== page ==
They are the first to acknowledge that they don't know specifically what chemical interactions may be going on that affect the plant, but observations suggest something is going on.
 

PaphMadMan

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... I also wonder about the "batch culture effect", i.e. what changes in populations during the periods between repotting. In fresh medium there will be some more easily degraded polysaccharides to serve as carbon source than later on, are there changes in mo species populations with time. Do we reach a death phase, where due to limitation in carbon source and "salting up" perhaps, where nutrient release from the death and lysis of "the good guys", substrate compression and rise of anoxic regions, promotes the rise of the "badies" ? I think most of us try to repot before this crisis phase happens, if indeed it does.
Most natural environments would have a seasonal addition to the forest floor and litter - a time of maximum leaf accumulation, etc. - "fresh media". Less so for some true epiphytes, but even in the trees it accumulates to some extent. Often a rainy season too - a time when media gets "flushed". Micro-organisms will obviously cycle too. The equivalent of regular repotting and flushing is part of the natural cycling.
 
A

ALToronto

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This reminds me of the discussion we had a while back about mosses and lichens. Could it be that these primitive plants are the 'intermediary' between the EMs and roots in epiphytic plants? We don't really know how the mosses and lichens work, we just know that orchids do better with them than without them.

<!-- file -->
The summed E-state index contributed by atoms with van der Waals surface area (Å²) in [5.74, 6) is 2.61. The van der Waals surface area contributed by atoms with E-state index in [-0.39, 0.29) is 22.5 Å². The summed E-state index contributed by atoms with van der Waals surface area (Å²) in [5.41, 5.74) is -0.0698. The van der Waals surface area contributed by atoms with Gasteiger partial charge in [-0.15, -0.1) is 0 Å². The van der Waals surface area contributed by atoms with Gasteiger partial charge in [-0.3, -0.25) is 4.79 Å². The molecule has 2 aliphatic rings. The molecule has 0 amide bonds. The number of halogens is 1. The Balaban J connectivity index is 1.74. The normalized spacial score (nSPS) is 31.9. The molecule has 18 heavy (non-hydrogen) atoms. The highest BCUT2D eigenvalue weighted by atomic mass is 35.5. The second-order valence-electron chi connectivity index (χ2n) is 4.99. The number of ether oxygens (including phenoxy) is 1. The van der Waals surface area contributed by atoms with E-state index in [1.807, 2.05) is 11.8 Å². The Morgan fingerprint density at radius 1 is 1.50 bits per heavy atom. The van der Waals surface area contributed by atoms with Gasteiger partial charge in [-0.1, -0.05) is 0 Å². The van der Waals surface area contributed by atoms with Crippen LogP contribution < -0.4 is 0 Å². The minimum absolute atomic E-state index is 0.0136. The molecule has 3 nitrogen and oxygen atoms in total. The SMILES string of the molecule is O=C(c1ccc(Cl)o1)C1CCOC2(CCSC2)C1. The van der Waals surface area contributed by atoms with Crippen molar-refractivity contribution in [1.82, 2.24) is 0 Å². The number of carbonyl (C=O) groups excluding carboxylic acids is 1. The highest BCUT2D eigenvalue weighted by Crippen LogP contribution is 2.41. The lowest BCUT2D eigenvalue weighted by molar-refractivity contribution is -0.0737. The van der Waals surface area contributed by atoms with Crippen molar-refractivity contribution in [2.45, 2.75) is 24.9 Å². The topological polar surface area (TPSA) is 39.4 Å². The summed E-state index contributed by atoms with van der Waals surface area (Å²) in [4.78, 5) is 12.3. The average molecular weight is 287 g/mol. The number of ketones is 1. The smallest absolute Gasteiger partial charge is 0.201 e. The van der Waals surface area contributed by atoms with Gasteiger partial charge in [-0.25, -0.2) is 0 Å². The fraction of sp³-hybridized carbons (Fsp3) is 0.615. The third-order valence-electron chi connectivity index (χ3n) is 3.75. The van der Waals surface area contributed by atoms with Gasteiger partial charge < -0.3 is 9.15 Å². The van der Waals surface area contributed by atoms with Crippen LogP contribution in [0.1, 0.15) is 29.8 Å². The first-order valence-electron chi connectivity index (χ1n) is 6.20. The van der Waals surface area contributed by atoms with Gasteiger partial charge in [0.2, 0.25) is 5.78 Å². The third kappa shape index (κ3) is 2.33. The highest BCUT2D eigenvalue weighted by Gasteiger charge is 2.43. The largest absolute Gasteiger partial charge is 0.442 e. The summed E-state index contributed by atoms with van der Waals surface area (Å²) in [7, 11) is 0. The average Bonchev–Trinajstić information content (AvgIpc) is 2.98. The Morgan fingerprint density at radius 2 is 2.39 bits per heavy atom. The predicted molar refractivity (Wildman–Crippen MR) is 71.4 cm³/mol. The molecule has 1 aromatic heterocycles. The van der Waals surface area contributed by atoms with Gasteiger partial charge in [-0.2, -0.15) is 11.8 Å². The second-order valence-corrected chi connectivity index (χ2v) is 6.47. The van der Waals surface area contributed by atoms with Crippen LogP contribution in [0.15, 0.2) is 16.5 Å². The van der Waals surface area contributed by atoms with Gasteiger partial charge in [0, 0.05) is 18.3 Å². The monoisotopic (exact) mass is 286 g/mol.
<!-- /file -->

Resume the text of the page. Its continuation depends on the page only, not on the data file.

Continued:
Another thought - are any of these EMs part of leaf fungi? If so, it would make sense if terrestrial slippers benefitted from them - they get their nutrients primarily from leaf litter.
 

gonewild

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This reminds me of the discussion we had a while back about mosses and lichens. Could it be that these primitive plants are the 'intermediary' between the EMs and roots in epiphytic plants?
That is exactly what I was saying about mosses and lichens.... It's mainly mosses, lichens and the microbes that supply nutrients rather than dissolved minerals falling free in water. Mosses and lichens secret nutrient compounds or elements for the plant and microbes act as the bridge. During those discussions I suggested that excess nutrient salts (K) may inhibit the microbe population and in effect reduce the nutrients available to the plants or kill off beneficial microbes that help the plants resist bad microbes.

Using EM solutions may repopulate the the good microbes and that is why some people see positive results and other do not. But the benefit of adding EM may be short lived if the elevated nutrient salt levels are too high.
 

Trithor

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by establishing a stable population of "good bugs", they work to keep the "bad bugs" at bay.

In my mind, "good" can mean they do something beneficial to the plant, or merely that they do nothing bad to the plant, and prevent others from doing so.
My understanding too
 
A

ALToronto

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Inocucor called me back! I had a very nice conversation with Jan Kral, their VP of Sales, whom Ray mentioned in an earlier post. I'm sending him a link to this discussion.

So I will be getting a small sample bottle of their 'water amendment', as they're required to call it in Canada. I'm happy to share with anyone who comes to the next SOOS meeting in January. Very excited to try it out.